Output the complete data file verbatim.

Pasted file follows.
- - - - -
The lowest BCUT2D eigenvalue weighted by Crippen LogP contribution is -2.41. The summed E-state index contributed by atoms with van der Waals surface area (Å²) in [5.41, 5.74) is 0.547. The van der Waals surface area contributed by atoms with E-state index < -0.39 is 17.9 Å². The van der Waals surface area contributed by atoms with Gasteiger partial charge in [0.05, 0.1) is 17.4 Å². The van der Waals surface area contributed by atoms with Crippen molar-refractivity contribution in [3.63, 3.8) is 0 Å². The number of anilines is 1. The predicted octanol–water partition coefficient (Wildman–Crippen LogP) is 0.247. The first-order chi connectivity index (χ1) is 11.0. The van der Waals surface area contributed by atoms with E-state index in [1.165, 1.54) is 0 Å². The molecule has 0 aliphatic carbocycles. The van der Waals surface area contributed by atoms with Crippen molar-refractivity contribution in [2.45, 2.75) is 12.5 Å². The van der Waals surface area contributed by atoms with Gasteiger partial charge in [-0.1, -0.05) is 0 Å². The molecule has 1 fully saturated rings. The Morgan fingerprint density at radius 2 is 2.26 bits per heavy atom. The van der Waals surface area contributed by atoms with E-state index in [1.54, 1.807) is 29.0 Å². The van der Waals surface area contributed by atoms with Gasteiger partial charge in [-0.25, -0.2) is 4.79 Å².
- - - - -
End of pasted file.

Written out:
The lowest BCUT2D eigenvalue weighted by Crippen LogP contribution is -2.41. The summed E-state index contributed by atoms with van der Waals surface area (Å²) in [5.41, 5.74) is 0.547. The van der Waals surface area contributed by atoms with E-state index < -0.39 is 17.9 Å². The van der Waals surface area contributed by atoms with Gasteiger partial charge in [0.05, 0.1) is 17.4 Å². The van der Waals surface area contributed by atoms with Crippen molar-refractivity contribution in [3.63, 3.8) is 0 Å². The number of anilines is 1. The predicted octanol–water partition coefficient (Wildman–Crippen LogP) is 0.247. The first-order chi connectivity index (χ1) is 11.0. The van der Waals surface area contributed by atoms with E-state index in [1.165, 1.54) is 0 Å². The molecule has 0 aliphatic carbocycles. The van der Waals surface area contributed by atoms with Crippen molar-refractivity contribution in [2.45, 2.75) is 12.5 Å². The van der Waals surface area contributed by atoms with Gasteiger partial charge in [-0.1, -0.05) is 0 Å². The molecule has 1 fully saturated rings. The Morgan fingerprint density at radius 2 is 2.26 bits per heavy atom. The van der Waals surface area contributed by atoms with E-state index in [1.54, 1.807) is 29.0 Å². The van der Waals surface area contributed by atoms with Gasteiger partial charge in [-0.25, -0.2) is 4.79 Å².